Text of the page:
Breathe, a film that once upon a time would have been called "a four-hanky picture" and starred Walter Pidgeon and Greer Garson, could return Andrew Garfield to the Oscars as a best actor nominee — just a year after he landed his first Oscar nomination, in that category, for Hacksaw Ridge — for playing another real-life hero. And it might bring The Crown's Claire Foy along for the ride, too, in the best actress or, more likely, best supporting actress category.

Andy Serkis' feature directorial debut, which chronicles the life of Robin Cavendish (Garfield) — a British man who was...
See full article at The Hollywood Reporter - Movie News »

From Mad Method Actor to Humankind Advocate: One of the Greatest Film Actors of the 20th Century

From Mad Method Actor to Humankind Advocate: One of the Greatest Film Actors of the 20th Century
Updated: Following a couple of Julie London Westerns*, Turner Classic Movies will return to its July 2017 Star of the Month presentations. On July 27, Ronald Colman can be seen in five films from his later years: A Double Life, Random Harvest (1942), The Talk of the Town (1942), The Late George Apley (1947), and The Story of Mankind (1957). The first three titles are among the most important in Colman's long film career. George Cukor's A Double Life earned him his one and only Best Actor Oscar; Mervyn LeRoy's Random Harvest earned him his second Best Actor Oscar nomination; George Stevens' The Talk of the Town was shortlisted for seven Oscars, including Best Picture. All three feature Ronald Colman at his very best. The early 21st century motto of international trendsetters, from Venezuela's Nicolás Maduro and Turkey's Recep Erdogan to Russia's Vladimir Putin and the United States' Donald Trump, seems to be, The world is reality TV and reality TV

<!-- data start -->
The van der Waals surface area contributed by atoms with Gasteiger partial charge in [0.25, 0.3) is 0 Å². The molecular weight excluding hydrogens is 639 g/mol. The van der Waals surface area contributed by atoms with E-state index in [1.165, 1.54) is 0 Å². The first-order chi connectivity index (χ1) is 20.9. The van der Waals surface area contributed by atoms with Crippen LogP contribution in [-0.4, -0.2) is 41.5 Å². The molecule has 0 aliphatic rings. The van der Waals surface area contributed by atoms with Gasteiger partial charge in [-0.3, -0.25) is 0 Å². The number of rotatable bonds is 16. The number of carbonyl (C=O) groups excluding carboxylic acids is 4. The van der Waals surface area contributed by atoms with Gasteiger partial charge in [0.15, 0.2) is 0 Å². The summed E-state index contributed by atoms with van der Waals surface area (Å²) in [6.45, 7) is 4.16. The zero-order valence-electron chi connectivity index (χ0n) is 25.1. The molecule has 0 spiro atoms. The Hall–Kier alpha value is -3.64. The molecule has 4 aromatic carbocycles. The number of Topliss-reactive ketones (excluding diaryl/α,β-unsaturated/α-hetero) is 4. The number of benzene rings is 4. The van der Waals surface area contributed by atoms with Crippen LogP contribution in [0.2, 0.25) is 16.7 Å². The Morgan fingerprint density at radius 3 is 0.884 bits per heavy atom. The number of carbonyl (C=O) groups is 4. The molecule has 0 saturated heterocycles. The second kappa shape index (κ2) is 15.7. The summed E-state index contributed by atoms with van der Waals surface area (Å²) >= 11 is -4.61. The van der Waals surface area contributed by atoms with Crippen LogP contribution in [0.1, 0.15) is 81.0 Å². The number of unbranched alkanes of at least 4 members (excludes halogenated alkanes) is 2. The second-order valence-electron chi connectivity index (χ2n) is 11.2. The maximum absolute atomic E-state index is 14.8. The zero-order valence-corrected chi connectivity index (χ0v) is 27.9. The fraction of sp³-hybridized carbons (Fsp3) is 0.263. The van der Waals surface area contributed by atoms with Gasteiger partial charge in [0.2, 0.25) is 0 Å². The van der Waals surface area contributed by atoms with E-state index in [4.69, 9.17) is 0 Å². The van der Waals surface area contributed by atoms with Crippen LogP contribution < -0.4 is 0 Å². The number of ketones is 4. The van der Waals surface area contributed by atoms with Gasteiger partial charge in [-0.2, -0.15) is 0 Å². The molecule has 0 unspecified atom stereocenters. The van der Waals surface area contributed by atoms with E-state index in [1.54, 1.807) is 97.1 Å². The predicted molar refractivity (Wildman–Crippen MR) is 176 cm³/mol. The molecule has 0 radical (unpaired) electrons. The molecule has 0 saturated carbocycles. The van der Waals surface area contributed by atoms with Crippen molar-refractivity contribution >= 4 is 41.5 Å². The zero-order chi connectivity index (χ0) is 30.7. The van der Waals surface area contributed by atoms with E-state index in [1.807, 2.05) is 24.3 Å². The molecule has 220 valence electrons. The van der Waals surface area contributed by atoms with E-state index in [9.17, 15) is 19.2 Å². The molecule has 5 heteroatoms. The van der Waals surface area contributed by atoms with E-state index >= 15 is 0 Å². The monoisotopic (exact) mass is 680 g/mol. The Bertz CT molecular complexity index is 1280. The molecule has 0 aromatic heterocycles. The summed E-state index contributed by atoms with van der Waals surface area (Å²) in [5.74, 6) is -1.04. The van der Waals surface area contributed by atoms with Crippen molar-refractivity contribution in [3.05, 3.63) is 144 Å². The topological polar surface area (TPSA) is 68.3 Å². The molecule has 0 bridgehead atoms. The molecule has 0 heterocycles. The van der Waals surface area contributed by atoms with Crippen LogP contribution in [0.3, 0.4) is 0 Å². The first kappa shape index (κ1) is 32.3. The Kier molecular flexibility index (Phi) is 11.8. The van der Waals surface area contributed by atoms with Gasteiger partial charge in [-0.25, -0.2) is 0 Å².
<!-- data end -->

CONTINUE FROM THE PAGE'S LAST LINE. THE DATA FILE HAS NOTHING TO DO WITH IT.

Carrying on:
See full article at Alt Film Guide »

1 of the Greatest Actors of the Studio Era Has His TCM Month

1 of the Greatest Actors of the Studio Era Has His TCM Month
Ronald Colman: Turner Classic Movies' Star of the Month in two major 1930s classics Updated: Turner Classic Movies' July 2017 Star of the Month is Ronald Colman, one of the finest performers of the studio era. On Thursday night, TCM presented five Colman star vehicles that should be popping up again in the not-too-distant future: A Tale of Two Cities, The Prisoner of Zenda, Kismet, Lucky Partners, and My Life with Caroline. The first two movies are among not only Colman's best, but also among Hollywood's best during its so-called Golden Age. Based on Charles Dickens' classic novel, Jack Conway's Academy Award-nominated A Tale of Two Cities (1936) is a rare Hollywood production indeed: it manages to effectively condense its sprawling source, it boasts first-rate production values, and it features a phenomenal central performance. Ah, it also shows its star without his trademark mustache – about as famous at the time as Clark Gable's. Perhaps
See full article at Alt Film Guide »

Film Review: ‘Marie Curie: The Courage of Knowledge’

Film Review: ‘Marie Curie: The Courage of Knowledge’